So, despite the odds, you somehow managed to score a PlayStation 5. First of all, congratulations. They aren't easy to find these days, and even the most dedicated shoppers still need quick fingers and a whole lot of luck to get one in their cart. But you did it, and now you're ready to show off your hitless run in Demon's Souls or one of your favorite levels in Ratchet and Clank: Rift Apart. All you need to do is get your screenshots and clips from your console to your phone — a task more complex than you might expect.
In an age when practically everybody games and practically everybody is on social media, sharing screenshots and clips of gameplay has never been more popular — but it isn't always completely straightforward. The Xbox One and Series consoles may have some social network integration, but it's clunky and doesn't have many options outside of Twitter and Facebook. Thankfully, Microsoft makes it easy to download your screenshots right to your phone or tablet. Here's how.
As a blogger focused on Android, I see a lot of spammy app names in the Play Store. Apps with extraneous descriptors trying to pop up in more searches, apps that include the name of other, more popular apps, or even (shudder) emoji in the names. Someone at Google is as tired of all that as I am, because there's a new set of guidelines for developers publishing apps in the Play Store.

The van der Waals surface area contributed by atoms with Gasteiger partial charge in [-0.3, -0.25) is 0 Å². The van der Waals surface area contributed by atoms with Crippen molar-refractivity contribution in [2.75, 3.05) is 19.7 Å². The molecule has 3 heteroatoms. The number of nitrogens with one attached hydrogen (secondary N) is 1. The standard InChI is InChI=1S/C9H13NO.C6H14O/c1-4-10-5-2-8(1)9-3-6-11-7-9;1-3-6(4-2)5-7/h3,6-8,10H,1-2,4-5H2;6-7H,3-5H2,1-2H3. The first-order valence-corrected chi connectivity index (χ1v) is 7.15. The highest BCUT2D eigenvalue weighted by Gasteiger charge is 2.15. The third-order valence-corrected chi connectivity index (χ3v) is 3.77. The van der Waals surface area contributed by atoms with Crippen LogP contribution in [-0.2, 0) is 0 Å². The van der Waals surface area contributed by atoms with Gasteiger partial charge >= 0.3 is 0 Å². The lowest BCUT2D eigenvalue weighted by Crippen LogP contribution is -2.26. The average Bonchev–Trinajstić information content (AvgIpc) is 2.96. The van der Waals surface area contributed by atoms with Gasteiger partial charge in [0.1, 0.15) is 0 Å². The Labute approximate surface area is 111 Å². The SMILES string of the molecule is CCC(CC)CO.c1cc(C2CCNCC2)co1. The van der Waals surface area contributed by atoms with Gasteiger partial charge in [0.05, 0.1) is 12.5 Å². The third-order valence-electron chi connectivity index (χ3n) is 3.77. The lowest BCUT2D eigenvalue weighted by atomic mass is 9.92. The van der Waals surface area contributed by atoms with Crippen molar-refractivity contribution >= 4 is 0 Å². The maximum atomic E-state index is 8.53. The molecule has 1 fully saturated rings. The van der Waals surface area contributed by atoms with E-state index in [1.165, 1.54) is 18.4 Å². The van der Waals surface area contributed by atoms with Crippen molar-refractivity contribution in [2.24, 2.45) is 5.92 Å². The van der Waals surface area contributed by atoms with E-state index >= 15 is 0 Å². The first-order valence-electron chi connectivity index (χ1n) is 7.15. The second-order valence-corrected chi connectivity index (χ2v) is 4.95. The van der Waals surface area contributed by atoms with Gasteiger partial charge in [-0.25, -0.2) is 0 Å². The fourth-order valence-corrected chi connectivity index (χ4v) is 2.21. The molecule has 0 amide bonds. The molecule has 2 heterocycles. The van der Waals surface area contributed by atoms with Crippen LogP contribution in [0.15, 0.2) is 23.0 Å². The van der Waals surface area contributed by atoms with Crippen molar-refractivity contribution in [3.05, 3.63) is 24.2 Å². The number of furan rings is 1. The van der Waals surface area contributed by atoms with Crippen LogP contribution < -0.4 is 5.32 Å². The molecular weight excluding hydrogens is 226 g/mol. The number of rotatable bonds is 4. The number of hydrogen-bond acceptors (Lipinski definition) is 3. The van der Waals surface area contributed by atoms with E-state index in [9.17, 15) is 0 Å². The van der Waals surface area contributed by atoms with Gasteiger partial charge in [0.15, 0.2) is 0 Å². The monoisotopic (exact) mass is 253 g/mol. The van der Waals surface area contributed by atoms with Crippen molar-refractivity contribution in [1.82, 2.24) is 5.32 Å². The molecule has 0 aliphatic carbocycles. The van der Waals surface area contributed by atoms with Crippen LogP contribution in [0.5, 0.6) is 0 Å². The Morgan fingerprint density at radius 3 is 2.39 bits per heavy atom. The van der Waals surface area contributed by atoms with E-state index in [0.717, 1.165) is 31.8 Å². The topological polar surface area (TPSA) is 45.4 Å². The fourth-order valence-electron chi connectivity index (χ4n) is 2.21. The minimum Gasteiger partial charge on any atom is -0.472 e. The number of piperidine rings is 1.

Android 11 introduced a new floating screenshot panel with editing and sharing options that pops up at the bottom of your display after taking a screenie, but getting rid of it fast has always been cumbersome. You'd have to aim for a small x in the top right corner of the miniature screenshot preview. Android 12 changes that and allows you to swipe away the screenshot UI. While the first two developer previews only allowed you to swipe to the left, the third release finally allows you to swipe in either direction.
A week ago was Chrome OS's birthday, marking ten years of Google's operating system. To celebrate, Google jam-packed a load of features in version 89 to supercharge your Chromebook. There's a ton to break down in the new update, but we want to talk about three highlights we loved using that you might not know about.
Android's native screenshot editor has always been underequipped to serve the needs of the fast-fingered who want to share a receipt or an instant meme. Why force yourself to use multiple editing apps when you could just use one provided to you right there an then? Some improvements brought about by Android 12, however, may bring some people into the fold.
The first Android 12 preview is out. Yay! But it doesn't have scrolling screenshots. Boo! Well, don't boo too loudly — it looks like scrolling screenshots are there, but the feature isn't enabled in the current build. Maybe next time?